Can you trust your eyes? - CommunityResourcesSciEd

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Can you trust your eyes? - CommunityResourcesSciEd
Illusions to Observations:
Developing the seeing, thinking and
inquiry skills of 7th grade scientists
The Central Questions:
1. Can YOU trust your eyes?
2. Can WE trust what you say you see?
Emily Dodd
MS 223
7th grade
A note of introduction prior to the perusal of illusions. . .
This unit was born of a desire to organically and dramatically harness
young scientists’ innate curiosity, intrigue and wonder and compel
them to not only ask “how” and “why” and “what the . . .” questions
about the world around them, but to aggressively and collaboratively
dig in to that world and discover answers to their questions. I want
this unit to excite and inspire. I also want this unit to rigorously
challenge the level of detail and scrutiny with which students observe,
hypothesize, gather information and finally draw conclusions .
My hope is that you will try and play the part of young scientist as you
explore the videos, images, webquests, and activities. Every activity
and lesson is open to change, as is the order with which activities are
implemented in the classroom.
Finally, “play days” can be used in their entirety, as fragmented
components of longer lessons, repeated, rejected, blended, reused,
improved, and so on. “Play days” are, however, mandatory in the
execution of this unit.
The Black Hole
The Hermann grid
The Lilac Chaser
The Dragon
Can you trust
your eyes?
Can we trust what you say
you see?
the rotational orientation of the entire T
Scientists are Artists: Students will
select a Trompe l’oeill artist/work
as a model and to create their
own eye trick 2-D
2-D: Research! Scientists are
excellent readers!
the relative positions of vertical and horizontal
the relative angles of the lines
whether the lines touch or not
3-D: Scientists design 2-D/3-D
what is it that makes the vertical
line of the T seem longer than its
horizontal line when they're
actually the same length?
Optical Illusion “Play Day” 2
Gallery Tour & webquest
Explore: What are some realworld ways scientists rely on 2
dimensions and 3 dimensions to
learn about the world?
Optical Illusion
“Play Day” 1
(see PP slide 5)
Why is a T an illusion?
What are some ways
my eyes can try to
“trick” me?
trompe l'oeil
“Play Day”
(see PP slide 4)
How can I draw an optical
Lesson: Perception is not
always reality
whether the lines cross and where they cross
Science-Expo: How can we compare
and contrast our illusion conclusion to
the other conclusions in the class?
Rainbows are magical!
What illusions occur in
nature and the real-world?
1. Can you
trust your
The World was Flat!
Lesson: The Flat Earth
What makes an
“impossible” object
Demo Day: The
Magical Hooey Gooey
Lesson: Magic Hooey
How can I build an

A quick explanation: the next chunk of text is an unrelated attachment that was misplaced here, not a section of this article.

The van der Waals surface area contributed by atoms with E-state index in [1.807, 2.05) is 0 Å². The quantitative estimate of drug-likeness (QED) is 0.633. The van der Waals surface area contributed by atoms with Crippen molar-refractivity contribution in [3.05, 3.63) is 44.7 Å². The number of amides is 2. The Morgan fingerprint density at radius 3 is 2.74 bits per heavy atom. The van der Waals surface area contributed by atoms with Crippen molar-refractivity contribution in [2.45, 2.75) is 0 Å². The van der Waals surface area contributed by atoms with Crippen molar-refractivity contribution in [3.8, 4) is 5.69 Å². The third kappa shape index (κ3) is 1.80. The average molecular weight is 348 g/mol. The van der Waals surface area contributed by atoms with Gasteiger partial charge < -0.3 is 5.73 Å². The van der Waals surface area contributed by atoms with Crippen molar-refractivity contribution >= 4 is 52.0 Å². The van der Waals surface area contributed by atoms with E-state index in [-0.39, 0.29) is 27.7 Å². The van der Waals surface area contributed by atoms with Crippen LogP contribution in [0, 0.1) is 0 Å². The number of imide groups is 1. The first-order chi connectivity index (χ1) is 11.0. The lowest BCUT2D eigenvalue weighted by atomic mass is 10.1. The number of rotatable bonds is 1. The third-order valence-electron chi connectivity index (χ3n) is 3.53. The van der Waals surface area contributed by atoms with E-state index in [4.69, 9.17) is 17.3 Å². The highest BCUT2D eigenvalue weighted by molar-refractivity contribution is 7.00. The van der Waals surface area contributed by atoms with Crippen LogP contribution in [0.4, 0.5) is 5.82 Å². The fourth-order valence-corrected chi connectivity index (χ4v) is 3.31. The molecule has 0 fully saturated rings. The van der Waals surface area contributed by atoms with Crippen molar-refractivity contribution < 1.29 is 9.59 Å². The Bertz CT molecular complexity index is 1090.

optical illusion?
Construction Day:
3-D Dragons
/03/dragon-illusion.html (Materials)
Imagining GIANT,
amazing optical
Light Travels Instantaneously!
Video: "In Search
of the Edge: The
World is Flat"
Optical Illusion “Play
Day” 3
What’s going on?
Final Presentation: Impossible Objects Expo
Students will present their unit findings in a posterboard presentation to 6th and 8th graders:
I can tell what makes a T an illusion, I can build a 3-d
illusion, I can draw a 2-D optical illusion, so now I
can conivnce the 6th graders that they CAN or CAN
NOT trust their eyes!
The Science Journal: Making Qualitative
and quantitative observations over time
How can I write carefully about
what I observe in my terrarium?
How can I draw what I
observe in my terrarium?
The photographic journal
How can I use technology
to record what I observe?
Propagating plants
(click here for Teacher’s
How can I keep a record of
my observations?
What are some of the
different observations
I can make?
2. Can WE trust
what you say you
Final Presentation: Journal Presentations
Students will present their unit findings in a poster-board
presentation with selestions from their science journal and
complementary photographic journals (both journals will
form the final assessment piece).
Trip 1: New York Hall of Science
Some Illusions to look for a NYHOS . . .
• Depth Spinner
At this exhibit, visitors spin a disk with a black and white spiral pattern on it. While spinning, there stare at it for
fifteen seconds. When they look up at a blank wall, they notice the wall seems to be moving.
• Distorted Room
– When visitors look into this room through a view hole, it appears to be an ordinary rectangular
room. But a person walking back and forth across the room appears to shrink and grow.
• Far Out Corners
This exhibit presents a series of suspended white squares that seem to form a cube where they meet, pointing
away from the viewer. As the viewer moves side to side in front of the exhibit, the "cubes" seem to turn to follow